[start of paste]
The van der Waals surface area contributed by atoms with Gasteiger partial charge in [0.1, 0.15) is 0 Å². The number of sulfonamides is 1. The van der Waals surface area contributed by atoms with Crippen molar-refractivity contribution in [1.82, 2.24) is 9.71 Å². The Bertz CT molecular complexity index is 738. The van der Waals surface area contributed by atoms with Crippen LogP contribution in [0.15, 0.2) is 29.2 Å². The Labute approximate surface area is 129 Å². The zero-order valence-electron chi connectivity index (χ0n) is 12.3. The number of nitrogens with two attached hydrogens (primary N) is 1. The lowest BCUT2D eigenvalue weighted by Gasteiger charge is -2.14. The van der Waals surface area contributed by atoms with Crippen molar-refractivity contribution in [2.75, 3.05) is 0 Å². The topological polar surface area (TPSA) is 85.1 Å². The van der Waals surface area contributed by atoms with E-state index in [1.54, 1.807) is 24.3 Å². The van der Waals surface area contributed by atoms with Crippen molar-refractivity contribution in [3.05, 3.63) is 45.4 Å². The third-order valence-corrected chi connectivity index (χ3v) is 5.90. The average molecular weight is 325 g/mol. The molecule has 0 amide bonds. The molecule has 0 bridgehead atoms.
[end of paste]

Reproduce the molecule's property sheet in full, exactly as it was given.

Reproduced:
The van der Waals surface area contributed by atoms with Gasteiger partial charge in [0.1, 0.15) is 0 Å². The number of sulfonamides is 1. The van der Waals surface area contributed by atoms with Crippen molar-refractivity contribution in [1.82, 2.24) is 9.71 Å². The Bertz CT molecular complexity index is 738. The van der Waals surface area contributed by atoms with Crippen LogP contribution in [0.15, 0.2) is 29.2 Å². The Labute approximate surface area is 129 Å². The zero-order valence-electron chi connectivity index (χ0n) is 12.3. The number of nitrogens with two attached hydrogens (primary N) is 1. The lowest BCUT2D eigenvalue weighted by Gasteiger charge is -2.14. The van der Waals surface area contributed by atoms with Crippen molar-refractivity contribution in [2.75, 3.05) is 0 Å². The topological polar surface area (TPSA) is 85.1 Å². The van der Waals surface area contributed by atoms with E-state index in [1.54, 1.807) is 24.3 Å². The van der Waals surface area contributed by atoms with Crippen molar-refractivity contribution in [3.05, 3.63) is 45.4 Å². The third-order valence-corrected chi connectivity index (χ3v) is 5.90. The average molecular weight is 325 g/mol. The molecule has 0 amide bonds. The molecule has 0 bridgehead atoms.